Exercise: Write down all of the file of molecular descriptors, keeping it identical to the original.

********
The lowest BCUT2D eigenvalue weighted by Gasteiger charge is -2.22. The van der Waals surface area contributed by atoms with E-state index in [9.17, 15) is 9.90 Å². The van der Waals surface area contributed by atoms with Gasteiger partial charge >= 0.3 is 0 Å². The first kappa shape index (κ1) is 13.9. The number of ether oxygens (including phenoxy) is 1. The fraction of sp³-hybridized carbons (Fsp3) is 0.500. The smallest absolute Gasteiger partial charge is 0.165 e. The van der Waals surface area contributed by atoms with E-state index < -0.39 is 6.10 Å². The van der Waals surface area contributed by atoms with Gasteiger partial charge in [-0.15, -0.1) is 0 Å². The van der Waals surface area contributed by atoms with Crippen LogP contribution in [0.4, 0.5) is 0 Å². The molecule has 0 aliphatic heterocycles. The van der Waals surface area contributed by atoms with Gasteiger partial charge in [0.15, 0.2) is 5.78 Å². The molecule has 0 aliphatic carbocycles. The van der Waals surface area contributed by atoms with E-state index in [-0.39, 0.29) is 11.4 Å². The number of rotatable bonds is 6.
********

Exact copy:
The lowest BCUT2D eigenvalue weighted by Gasteiger charge is -2.22. The van der Waals surface area contributed by atoms with E-state index in [9.17, 15) is 9.90 Å². The van der Waals surface area contributed by atoms with Gasteiger partial charge >= 0.3 is 0 Å². The first kappa shape index (κ1) is 13.9. The number of ether oxygens (including phenoxy) is 1. The fraction of sp³-hybridized carbons (Fsp3) is 0.500. The smallest absolute Gasteiger partial charge is 0.165 e. The van der Waals surface area contributed by atoms with E-state index < -0.39 is 6.10 Å². The van der Waals surface area contributed by atoms with Gasteiger partial charge in [-0.15, -0.1) is 0 Å². The van der Waals surface area contributed by atoms with Crippen LogP contribution in [0.4, 0.5) is 0 Å². The molecule has 0 aliphatic heterocycles. The van der Waals surface area contributed by atoms with Gasteiger partial charge in [0.15, 0.2) is 5.78 Å². The molecule has 0 aliphatic carbocycles. The van der Waals surface area contributed by atoms with E-state index in [-0.39, 0.29) is 11.4 Å². The number of rotatable bonds is 6.